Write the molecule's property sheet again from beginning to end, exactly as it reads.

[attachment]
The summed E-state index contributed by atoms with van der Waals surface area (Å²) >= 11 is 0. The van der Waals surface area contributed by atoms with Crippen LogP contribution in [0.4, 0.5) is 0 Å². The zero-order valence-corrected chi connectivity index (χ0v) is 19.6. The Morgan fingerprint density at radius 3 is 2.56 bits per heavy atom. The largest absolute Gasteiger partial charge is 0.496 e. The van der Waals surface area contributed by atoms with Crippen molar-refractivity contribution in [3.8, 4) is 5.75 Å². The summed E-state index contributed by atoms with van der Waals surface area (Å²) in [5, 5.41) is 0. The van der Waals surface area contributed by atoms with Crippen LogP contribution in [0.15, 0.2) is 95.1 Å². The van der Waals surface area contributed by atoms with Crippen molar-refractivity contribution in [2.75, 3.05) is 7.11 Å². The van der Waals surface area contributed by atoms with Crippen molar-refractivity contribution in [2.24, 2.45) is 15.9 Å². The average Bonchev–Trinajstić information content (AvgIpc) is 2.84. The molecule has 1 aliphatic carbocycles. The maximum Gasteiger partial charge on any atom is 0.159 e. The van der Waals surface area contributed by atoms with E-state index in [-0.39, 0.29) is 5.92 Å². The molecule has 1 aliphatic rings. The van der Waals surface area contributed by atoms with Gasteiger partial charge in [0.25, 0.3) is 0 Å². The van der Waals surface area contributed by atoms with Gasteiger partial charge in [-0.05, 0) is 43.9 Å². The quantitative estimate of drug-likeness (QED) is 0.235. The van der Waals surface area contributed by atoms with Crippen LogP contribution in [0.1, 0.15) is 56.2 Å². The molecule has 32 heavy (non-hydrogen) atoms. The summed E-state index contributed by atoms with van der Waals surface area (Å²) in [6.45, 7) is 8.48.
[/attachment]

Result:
The summed E-state index contributed by atoms with van der Waals surface area (Å²) >= 11 is 0. The van der Waals surface area contributed by atoms with Crippen LogP contribution in [0.4, 0.5) is 0 Å². The zero-order valence-corrected chi connectivity index (χ0v) is 19.6. The Morgan fingerprint density at radius 3 is 2.56 bits per heavy atom. The largest absolute Gasteiger partial charge is 0.496 e. The van der Waals surface area contributed by atoms with Crippen molar-refractivity contribution in [3.8, 4) is 5.75 Å². The summed E-state index contributed by atoms with van der Waals surface area (Å²) in [5, 5.41) is 0. The van der Waals surface area contributed by atoms with Crippen LogP contribution in [0.15, 0.2) is 95.1 Å². The van der Waals surface area contributed by atoms with Crippen molar-refractivity contribution in [2.75, 3.05) is 7.11 Å². The van der Waals surface area contributed by atoms with Crippen molar-refractivity contribution in [2.24, 2.45) is 15.9 Å². The average Bonchev–Trinajstić information content (AvgIpc) is 2.84. The molecule has 1 aliphatic carbocycles. The maximum Gasteiger partial charge on any atom is 0.159 e. The van der Waals surface area contributed by atoms with E-state index in [-0.39, 0.29) is 5.92 Å². The molecule has 1 aliphatic rings. The van der Waals surface area contributed by atoms with Gasteiger partial charge in [0.25, 0.3) is 0 Å². The van der Waals surface area contributed by atoms with Gasteiger partial charge in [-0.05, 0) is 43.9 Å². The quantitative estimate of drug-likeness (QED) is 0.235. The van der Waals surface area contributed by atoms with Crippen LogP contribution in [0.1, 0.15) is 56.2 Å². The molecule has 32 heavy (non-hydrogen) atoms. The summed E-state index contributed by atoms with van der Waals surface area (Å²) in [6.45, 7) is 8.48.